I’m reposting this story for Crossed Genres magazine’s initiative to raise money for the Haiti earthquake relief effort – Post a Story for Haiti. There are many more stories at the link.If you enjoy the stories and want to show your appreciation, please donate to a charity involved in the Haiti relief efforts.
You could click on the title of the post to be directed to the page as well. Grazie!
She is your conventional dusky Indian beauty in a land of surplus, where nothing is out of reach.
She can cook. She can take twenty different tubes of food stuff from the supermarket that is two blocks away, empty them into a bowl, mix the concoction, put it in a plate, religiously garnish it with shredded Parmesan, and serve it to you with an impeccable, perhaps practiced, diasporic expectant look; to which you can say nothing but ‘Oh! It’s lovely/wonderful’ when the insides of your stomach are screaming ‘Oh no! Not this plastic trash again.’ She then proudly informs you that she doesn’t eat anything besides what she cooks at home since everything outside is so ‘processed’.
Everything is disorganised, in shambles, in her own house. In other people’s houses she is called ‘a cleaning lady’. She keeps this aspect of her life from anyone new she meets. Sooner or later, they find out and begin to think less of her. She knows this process of metamorphosis; can see the change in the way they look at her. As soon as they find out, they start looking directly into her eyes, emboldened by the idea that she is used to taking orders. Before that they look at her a bit nervously, for she is beautiful with her long hazel eyes, big fringed forehead, her thin lips, and amicably moisturized skin.
That’s why she doesn’t have too many friends; she knows she will lose them before even finding them properly, profoundly. She does have fleeting friends. They somehow cannot find it in their hearts to believe that she is being truthful about the fact that she has a degree in environmental chemistry or that she has studied classical piano for eight of her thirty-two odd years.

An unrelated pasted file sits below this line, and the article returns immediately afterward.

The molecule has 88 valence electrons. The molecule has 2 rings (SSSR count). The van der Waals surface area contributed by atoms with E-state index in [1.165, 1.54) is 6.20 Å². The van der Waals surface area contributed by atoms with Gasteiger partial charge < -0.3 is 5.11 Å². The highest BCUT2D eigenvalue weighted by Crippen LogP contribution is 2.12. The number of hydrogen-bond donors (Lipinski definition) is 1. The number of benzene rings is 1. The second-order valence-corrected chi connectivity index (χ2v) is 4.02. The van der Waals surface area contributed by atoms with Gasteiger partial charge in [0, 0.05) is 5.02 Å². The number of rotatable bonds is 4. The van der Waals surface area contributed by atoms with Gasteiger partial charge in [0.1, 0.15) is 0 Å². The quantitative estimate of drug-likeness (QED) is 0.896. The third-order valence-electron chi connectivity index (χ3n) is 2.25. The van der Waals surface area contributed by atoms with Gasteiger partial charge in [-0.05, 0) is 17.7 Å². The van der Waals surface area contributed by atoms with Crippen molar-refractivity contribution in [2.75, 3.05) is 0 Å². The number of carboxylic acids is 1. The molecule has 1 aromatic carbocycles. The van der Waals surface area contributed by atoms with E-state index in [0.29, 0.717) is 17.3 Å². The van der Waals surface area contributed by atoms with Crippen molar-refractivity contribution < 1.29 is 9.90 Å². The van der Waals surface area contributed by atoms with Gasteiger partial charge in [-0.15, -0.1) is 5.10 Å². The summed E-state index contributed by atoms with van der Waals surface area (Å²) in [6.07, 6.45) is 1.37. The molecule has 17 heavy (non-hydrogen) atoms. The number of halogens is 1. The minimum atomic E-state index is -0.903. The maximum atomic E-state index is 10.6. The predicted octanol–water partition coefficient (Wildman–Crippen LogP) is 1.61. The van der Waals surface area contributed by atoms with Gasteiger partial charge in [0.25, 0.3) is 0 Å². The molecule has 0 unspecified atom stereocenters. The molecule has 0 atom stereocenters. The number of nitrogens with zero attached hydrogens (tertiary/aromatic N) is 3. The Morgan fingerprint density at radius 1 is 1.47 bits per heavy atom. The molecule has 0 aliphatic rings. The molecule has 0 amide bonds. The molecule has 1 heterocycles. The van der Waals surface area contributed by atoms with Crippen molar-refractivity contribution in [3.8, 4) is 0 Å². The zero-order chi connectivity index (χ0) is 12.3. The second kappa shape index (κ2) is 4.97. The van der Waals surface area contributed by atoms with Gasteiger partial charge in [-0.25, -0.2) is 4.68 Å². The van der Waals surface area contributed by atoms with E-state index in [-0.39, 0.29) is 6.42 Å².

She has only one obsession in her life now - her boyfriend Juan! Every other obsession she picked up en route to her life with him. He sells the white stuff. Initially he didn’t let her touch it but she soon found her way to it. It wasn’t difficult in the land of surplus anyway. Before he knew it they were both ardent admirers of ‘gear’, the only difference was he liked ‘drip’ and she didn’t. ‘Call me old-fashioned’ she says, ‘but digging your nose and then collecting and swallowing the white stuff mixed with nose booger isn’t a girl’s cup of tea’.
I’ve only just met her. I’ve only just found out that she is a cleaning lady. But I still can’t look into her eyes. What does that say about me? Perhaps if I tried the white stuff. They say it makes you feel like you can do ‘anything’. Perhaps then I could look directly into her eyes and find out who she really is. But do I need to find out? No. Do I want to? Yes.
I do judge her. I do think of her all the time. On the surface I say, I’m searching for moments that she and I have shared where she has shown depth. I’m trying to find that person in her whom I can respect. But I’m beginning to feel that I don’t want to respect her. I think I just want to be around her because she makes me feel better about myself.